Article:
Is the state ready for introducing a land market?
Adair Turner’s book “Between Debt and the Devil: Money, Credit and Fixing Global Finance” states that since the middle of the ХХ century, a very small number of countries have been able to achieve convergence with advanced economies.
The author singles out only three countries with large populations that have reached at least 70% of the living standards of advanced countries: Japan, Korea and Taiwan.
The success story of each of these countries had its own features. The common denominator, however, was a basic set of key elements: successful land reform with intensive stimulation of small farming, active industrial policy and balanced regulation of the financial system to stimulate investment in the real sector of the economy.
In Ukraine we have a complete failure with the second and third elements, but as for land reform, 2020 gave reason for cautious optimism.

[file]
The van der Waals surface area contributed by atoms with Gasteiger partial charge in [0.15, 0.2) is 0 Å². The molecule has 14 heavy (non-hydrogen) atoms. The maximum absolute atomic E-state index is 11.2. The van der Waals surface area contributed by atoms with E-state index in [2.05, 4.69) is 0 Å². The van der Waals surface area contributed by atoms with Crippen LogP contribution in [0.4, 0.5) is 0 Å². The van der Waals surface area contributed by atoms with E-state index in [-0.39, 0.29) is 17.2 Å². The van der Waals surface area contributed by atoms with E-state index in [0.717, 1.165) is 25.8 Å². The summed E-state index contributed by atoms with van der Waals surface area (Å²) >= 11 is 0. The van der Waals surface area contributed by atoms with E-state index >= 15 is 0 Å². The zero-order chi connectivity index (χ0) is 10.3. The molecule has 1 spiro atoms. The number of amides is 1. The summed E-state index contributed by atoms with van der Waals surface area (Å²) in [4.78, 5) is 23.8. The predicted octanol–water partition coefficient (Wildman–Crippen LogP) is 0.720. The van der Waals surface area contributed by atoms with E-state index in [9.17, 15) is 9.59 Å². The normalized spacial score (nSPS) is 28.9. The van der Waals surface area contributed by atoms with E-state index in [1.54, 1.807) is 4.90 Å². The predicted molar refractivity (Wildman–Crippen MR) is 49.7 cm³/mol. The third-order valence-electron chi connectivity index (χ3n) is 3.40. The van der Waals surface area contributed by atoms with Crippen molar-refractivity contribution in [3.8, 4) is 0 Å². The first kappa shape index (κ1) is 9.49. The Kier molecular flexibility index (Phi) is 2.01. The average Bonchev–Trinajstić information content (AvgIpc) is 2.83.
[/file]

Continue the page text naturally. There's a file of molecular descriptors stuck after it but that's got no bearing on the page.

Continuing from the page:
Let us find out if this optimism is justified and if land reform will add to the long list of wasted chances of success.
Law. On March 31, 2020, the Verkhovna Rada adopted the Law of Ukraine “On Amendments to Certain Legislative Acts of Ukraine Concerning the Circulation of Agricultural Land” (No. 552-IX, Bill No. 2178-10), which launches the introduction of the land market.
The law enters into force on July 1, 2021 and contains, in particular, the following provisions:
1) from July 1, 2021, the moratorium on the sale of agricultural land will be lifted;
2) from July 1, 2021 to January 1, 2024, only individuals-citizens of Ukraine will have the right to purchase land plots, legal entities will receive such right from January 1, 2024;
3) from July 1, 2021 to January 1, 2024 there will be restrictions on the purchase of land as one person will be able to buy only up to 100 hectares of agricultural land. From 2024, the limit will be set up at 10,000 hectares for one person;
4) the issue of granting the right to buy land to foreigners should be decided by referendum;